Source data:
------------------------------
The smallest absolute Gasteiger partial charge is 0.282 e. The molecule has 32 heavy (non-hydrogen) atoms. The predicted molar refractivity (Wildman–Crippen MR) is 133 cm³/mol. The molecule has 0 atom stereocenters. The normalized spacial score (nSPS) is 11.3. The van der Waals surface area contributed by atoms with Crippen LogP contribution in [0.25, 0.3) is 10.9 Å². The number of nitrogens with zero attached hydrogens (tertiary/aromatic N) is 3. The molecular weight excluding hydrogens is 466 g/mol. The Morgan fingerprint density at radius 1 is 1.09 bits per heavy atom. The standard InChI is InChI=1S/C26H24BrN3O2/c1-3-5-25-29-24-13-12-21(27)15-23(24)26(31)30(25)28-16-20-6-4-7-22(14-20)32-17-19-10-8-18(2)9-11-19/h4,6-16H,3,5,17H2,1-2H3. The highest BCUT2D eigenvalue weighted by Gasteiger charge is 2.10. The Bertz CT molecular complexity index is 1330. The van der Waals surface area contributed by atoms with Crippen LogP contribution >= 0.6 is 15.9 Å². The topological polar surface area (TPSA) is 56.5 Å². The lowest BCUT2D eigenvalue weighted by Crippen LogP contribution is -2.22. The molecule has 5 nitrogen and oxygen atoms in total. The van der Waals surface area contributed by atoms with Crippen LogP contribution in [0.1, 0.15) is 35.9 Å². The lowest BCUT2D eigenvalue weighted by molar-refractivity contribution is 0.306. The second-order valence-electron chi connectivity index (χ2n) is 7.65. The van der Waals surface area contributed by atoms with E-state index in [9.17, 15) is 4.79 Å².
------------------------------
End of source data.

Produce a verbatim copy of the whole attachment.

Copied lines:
The smallest absolute Gasteiger partial charge is 0.282 e. The molecule has 32 heavy (non-hydrogen) atoms. The predicted molar refractivity (Wildman–Crippen MR) is 133 cm³/mol. The molecule has 0 atom stereocenters. The normalized spacial score (nSPS) is 11.3. The van der Waals surface area contributed by atoms with Crippen LogP contribution in [0.25, 0.3) is 10.9 Å². The number of nitrogens with zero attached hydrogens (tertiary/aromatic N) is 3. The molecular weight excluding hydrogens is 466 g/mol. The Morgan fingerprint density at radius 1 is 1.09 bits per heavy atom. The standard InChI is InChI=1S/C26H24BrN3O2/c1-3-5-25-29-24-13-12-21(27)15-23(24)26(31)30(25)28-16-20-6-4-7-22(14-20)32-17-19-10-8-18(2)9-11-19/h4,6-16H,3,5,17H2,1-2H3. The highest BCUT2D eigenvalue weighted by Gasteiger charge is 2.10. The Bertz CT molecular complexity index is 1330. The van der Waals surface area contributed by atoms with Crippen LogP contribution >= 0.6 is 15.9 Å². The topological polar surface area (TPSA) is 56.5 Å². The lowest BCUT2D eigenvalue weighted by Crippen LogP contribution is -2.22. The molecule has 5 nitrogen and oxygen atoms in total. The van der Waals surface area contributed by atoms with Crippen LogP contribution in [0.1, 0.15) is 35.9 Å². The lowest BCUT2D eigenvalue weighted by molar-refractivity contribution is 0.306. The second-order valence-electron chi connectivity index (χ2n) is 7.65. The van der Waals surface area contributed by atoms with E-state index in [9.17, 15) is 4.79 Å².